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Village in the Jungle, Leonard Woolf’s forgotten colonial masterpiece


The BBC writes about Leonard Woolf’s forgotten Sri Lankan novel, The Village in the Jungle, saying it has been unjustly ignored. Virginia’s husband published the book in  1913 and it is notable because it is the first novel in English literature to be written from the indigenous point of view rather than that of the British Empire.

The village in the jungle described in the book is called Beddagama. It consists of 10 crude mud huts in a hot dry clearing hacked from the inexorable jungle in the south of Sri Lanka, the island then known as Ceylon. The novel tells the story of one family, the wild hunter Silindu and his two daughters, Punchi Menika and Hinnihami, and the bad things that happen to them when their lives start to go wrong. There is no safety net here. The jungle is harsh, the village malicious.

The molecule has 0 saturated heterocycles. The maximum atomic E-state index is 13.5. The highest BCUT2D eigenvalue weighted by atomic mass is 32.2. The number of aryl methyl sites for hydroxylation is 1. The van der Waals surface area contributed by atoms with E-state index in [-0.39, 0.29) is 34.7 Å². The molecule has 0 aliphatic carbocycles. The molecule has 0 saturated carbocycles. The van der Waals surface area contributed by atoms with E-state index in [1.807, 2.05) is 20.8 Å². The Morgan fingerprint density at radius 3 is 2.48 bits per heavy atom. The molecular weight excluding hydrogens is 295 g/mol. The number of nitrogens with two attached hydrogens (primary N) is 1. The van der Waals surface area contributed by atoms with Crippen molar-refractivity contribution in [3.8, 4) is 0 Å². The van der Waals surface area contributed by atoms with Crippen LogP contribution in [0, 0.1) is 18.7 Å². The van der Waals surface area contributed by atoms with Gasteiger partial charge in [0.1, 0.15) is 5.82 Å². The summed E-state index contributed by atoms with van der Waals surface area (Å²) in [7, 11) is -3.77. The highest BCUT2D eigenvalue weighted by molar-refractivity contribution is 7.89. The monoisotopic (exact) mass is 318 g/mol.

Leonard Woolf knew Sri Lanka, then called Ceylon, very well. He joined the Colonial Civil Service in 1904 and was sent to Ceylon, where he worked for seven years. By 1908, he was administrating a district in south-east Ceylon, which housed 100,000 people. Woolf taught himself Sinhalese and Tamil, and travelled widely across the island. He wrote The Village in the Jungle on his return to Britain in 1911.

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